Last night, my boy turned into a man.
It's his 21st birthday.
To celebrate his rite of passage into manhood, Seth Anderson wanted to drink the best made Manhattan, with his dear old dad, in Manhattan, where he was born as a native New Yorker exactly two decades and one year ago.
So, just before the stroke of midnight, last night, Seth and I drove from Brooklyn across the Manhattan Bridge, with the top down of my 1995 BMW convertible, as we listened to his song of choice, "Manhattan," the Rodgers and Hart 1925 classic performed by the First Lady of Song, Ella Fitzgerald. As one close friend said, Seth is either an old soul, a sentimental one, or both. Or as his Mom said it better, "Seth's been waiting to be 21 for years."
When we hit Manhattan's terra firma at Canal Street, Seth turned on his iTunes shuffle to let the fates decide what his new theme song would be, moving forward, as a newly minted man. "Love is the Drug," performed by Bryan Ferry, from the "The Great Gatsby" soundtrack began to play. Special songs always seem to come to us at just the perfect moment. "Love is the Drug" was extra-special because we were heading to one of the best '20s-inspired speakeasy bars anywhere, the Little Branch, in the West Village.
We parked the car, and walked up to Little Branch's unassuming, unmarked door, guarded by a doorman. The doorman nodded to Seth, as if he was a regular patron, and we went down a set of concrete steps and into a dark intimate bar that felt like we had been transported straight back to the Jazz Age, thanks to the Deco styled interior and live jazz quartet.
Seth bellied up to the bar. It was time for him to order his first cocktail.
Seth placed his order, two Manhattans, with Ted, the bartender who was dressed in a classic white shirt, vest, suspenders, and sleeve garters. We watched Ted pour jiggers of Old Overholt rye whiskey, vermouth and bitters into two shaker glasses, fill them with hand cracked ice, hand stir the drinks for five minutes, and then pour the velvety liquid through strainers into two cocktail glasses with a cherry resting comfortably at the bottom of each glass.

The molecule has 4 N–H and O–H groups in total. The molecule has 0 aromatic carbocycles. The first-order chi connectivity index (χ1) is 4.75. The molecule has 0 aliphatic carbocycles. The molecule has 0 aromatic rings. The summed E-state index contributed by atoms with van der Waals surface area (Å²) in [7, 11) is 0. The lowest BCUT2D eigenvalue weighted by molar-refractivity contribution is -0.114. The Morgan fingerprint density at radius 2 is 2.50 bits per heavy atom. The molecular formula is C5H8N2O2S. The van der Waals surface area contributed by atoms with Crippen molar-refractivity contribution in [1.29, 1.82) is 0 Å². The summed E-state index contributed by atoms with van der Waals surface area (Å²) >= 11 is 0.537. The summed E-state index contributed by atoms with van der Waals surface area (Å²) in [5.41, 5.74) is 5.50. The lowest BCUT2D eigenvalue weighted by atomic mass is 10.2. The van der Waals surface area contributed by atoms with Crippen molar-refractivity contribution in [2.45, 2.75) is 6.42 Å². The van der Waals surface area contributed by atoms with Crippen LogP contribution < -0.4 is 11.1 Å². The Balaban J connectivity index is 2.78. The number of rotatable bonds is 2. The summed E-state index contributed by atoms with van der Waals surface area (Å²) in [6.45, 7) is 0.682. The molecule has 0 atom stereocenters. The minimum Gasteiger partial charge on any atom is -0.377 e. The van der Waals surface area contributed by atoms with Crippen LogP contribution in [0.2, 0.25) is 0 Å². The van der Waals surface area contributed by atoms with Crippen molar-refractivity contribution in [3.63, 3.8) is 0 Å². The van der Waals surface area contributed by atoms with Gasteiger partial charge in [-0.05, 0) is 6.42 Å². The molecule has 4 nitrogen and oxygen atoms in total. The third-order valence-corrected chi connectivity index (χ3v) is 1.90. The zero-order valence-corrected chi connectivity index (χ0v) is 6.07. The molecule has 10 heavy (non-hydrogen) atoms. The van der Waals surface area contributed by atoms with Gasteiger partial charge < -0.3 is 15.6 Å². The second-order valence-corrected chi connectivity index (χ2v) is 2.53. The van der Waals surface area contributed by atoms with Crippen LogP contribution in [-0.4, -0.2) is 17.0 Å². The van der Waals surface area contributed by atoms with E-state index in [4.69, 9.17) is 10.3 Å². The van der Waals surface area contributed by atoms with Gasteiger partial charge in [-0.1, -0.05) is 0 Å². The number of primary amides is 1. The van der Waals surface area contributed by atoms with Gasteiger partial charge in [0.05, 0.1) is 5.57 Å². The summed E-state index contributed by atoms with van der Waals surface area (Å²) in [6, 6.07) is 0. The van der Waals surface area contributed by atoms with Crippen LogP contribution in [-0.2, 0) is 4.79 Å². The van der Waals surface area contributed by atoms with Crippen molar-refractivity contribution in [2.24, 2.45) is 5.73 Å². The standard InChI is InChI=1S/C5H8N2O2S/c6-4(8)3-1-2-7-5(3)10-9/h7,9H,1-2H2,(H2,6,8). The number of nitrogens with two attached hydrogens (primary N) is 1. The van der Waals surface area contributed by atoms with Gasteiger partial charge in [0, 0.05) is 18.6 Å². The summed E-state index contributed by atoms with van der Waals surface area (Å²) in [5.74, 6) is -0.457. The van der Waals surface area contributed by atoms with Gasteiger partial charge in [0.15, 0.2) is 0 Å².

We wandered over to a banquette at the corner of the bar, sat down, and clinked glasses. I gave a little toast about how proud I was of my son, and then Seth took his first whiskey sip, as a man.
This pivotal moment, arguably, was never supposed to happen. To say that Seth's birth was complicated is an understatement. When he came into this world, at Columbia Presbyterian hospital back in 1993, he wasn't breathing. His heart wasn't beating. Seth was resuscitated by neonatologist Dr. Mary-Joan Marron, who brought him back to life, literally. Dr. Marron, at the time, told me that Seth was within 3-5 minutes of either permanent brain damage, permanent disability, or possible death.
Now, 21 years later, Seth is a going into his senior year at Cal Berkeley, majoring in computer science major. He's working this summer as a paid intern in the creative department of a digital agency in New York. He just got elected as president of Cal's advertising club, Imagical. There is not one single day that I don't give thanks to the heavens above for my incredible good fortune as Seth's father.
So, what's next? Well, for Seth, the real questions begin for him, as a man:
What does it mean, for him, to be a man in today's society?
What expectations does he have, for himself, as a man?
What expectations do others have for him, as a man, in romance, in the workplace, in family matters, and in society at large?
Then it dawned on me that these exact same questions apply to me at age 54 as much as it did when I turned 21. What is expected of me, in all these areas, as a middle aged man? Are these expectations different, or the same, as those imposed on my son?
Taking this thinking one step further, what then is expected for and from the generations of men that exist between Seth and I, in their 20s, 30s, and 40s, from those near my age in their 50s, and then those beyond me, in their 60s, 70s, and 80s?
It's my belief that many, if not most men really don't know what the answers are to these very important questions. Isn't it high time, for ourselves and everyone else, for us to know?
So let the journey begin, for not only my son Seth, but my other son Isaac, myself, and the millions upon millions of the men out there. I'm calling this journey "The Return to Man."
Tonight, Seth and I are celebrating his personal journey with his brother and mom at the 21 Club on his 21st birthday -- his first day, as a man.